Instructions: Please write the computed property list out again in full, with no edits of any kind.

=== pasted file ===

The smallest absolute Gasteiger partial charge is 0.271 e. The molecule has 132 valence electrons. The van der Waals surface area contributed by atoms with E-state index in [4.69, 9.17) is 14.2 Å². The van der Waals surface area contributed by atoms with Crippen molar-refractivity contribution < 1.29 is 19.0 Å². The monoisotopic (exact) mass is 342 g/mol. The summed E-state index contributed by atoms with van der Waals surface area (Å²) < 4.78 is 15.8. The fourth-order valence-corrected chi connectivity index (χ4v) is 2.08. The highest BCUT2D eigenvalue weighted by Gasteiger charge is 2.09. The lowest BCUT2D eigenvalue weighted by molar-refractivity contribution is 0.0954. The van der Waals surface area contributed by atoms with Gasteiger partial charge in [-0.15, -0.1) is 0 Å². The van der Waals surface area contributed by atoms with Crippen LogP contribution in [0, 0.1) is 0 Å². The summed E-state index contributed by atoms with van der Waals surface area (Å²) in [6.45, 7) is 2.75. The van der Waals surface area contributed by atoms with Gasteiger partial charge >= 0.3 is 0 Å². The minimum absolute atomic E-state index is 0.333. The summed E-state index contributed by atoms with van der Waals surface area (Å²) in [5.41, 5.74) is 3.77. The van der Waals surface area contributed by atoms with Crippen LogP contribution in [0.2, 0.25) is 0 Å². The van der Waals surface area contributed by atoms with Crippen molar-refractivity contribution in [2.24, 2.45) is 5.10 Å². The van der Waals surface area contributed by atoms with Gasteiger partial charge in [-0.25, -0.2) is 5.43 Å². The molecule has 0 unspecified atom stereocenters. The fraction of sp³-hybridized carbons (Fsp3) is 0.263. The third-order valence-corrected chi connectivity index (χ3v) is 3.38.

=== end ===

The smallest absolute Gasteiger partial charge is 0.271 e. The molecule has 132 valence electrons. The van der Waals surface area contributed by atoms with E-state index in [4.69, 9.17) is 14.2 Å². The van der Waals surface area contributed by atoms with Crippen molar-refractivity contribution < 1.29 is 19.0 Å². The monoisotopic (exact) mass is 342 g/mol. The summed E-state index contributed by atoms with van der Waals surface area (Å²) < 4.78 is 15.8. The fourth-order valence-corrected chi connectivity index (χ4v) is 2.08. The highest BCUT2D eigenvalue weighted by Gasteiger charge is 2.09. The lowest BCUT2D eigenvalue weighted by molar-refractivity contribution is 0.0954. The van der Waals surface area contributed by atoms with Gasteiger partial charge in [-0.15, -0.1) is 0 Å². The van der Waals surface area contributed by atoms with Crippen LogP contribution in [0, 0.1) is 0 Å². The summed E-state index contributed by atoms with van der Waals surface area (Å²) in [6.45, 7) is 2.75. The van der Waals surface area contributed by atoms with Gasteiger partial charge >= 0.3 is 0 Å². The minimum absolute atomic E-state index is 0.333. The summed E-state index contributed by atoms with van der Waals surface area (Å²) in [5.41, 5.74) is 3.77. The van der Waals surface area contributed by atoms with Crippen LogP contribution in [0.2, 0.25) is 0 Å². The van der Waals surface area contributed by atoms with Crippen molar-refractivity contribution in [2.24, 2.45) is 5.10 Å². The van der Waals surface area contributed by atoms with Gasteiger partial charge in [-0.25, -0.2) is 5.43 Å². The molecule has 0 unspecified atom stereocenters. The fraction of sp³-hybridized carbons (Fsp3) is 0.263. The third-order valence-corrected chi connectivity index (χ3v) is 3.38.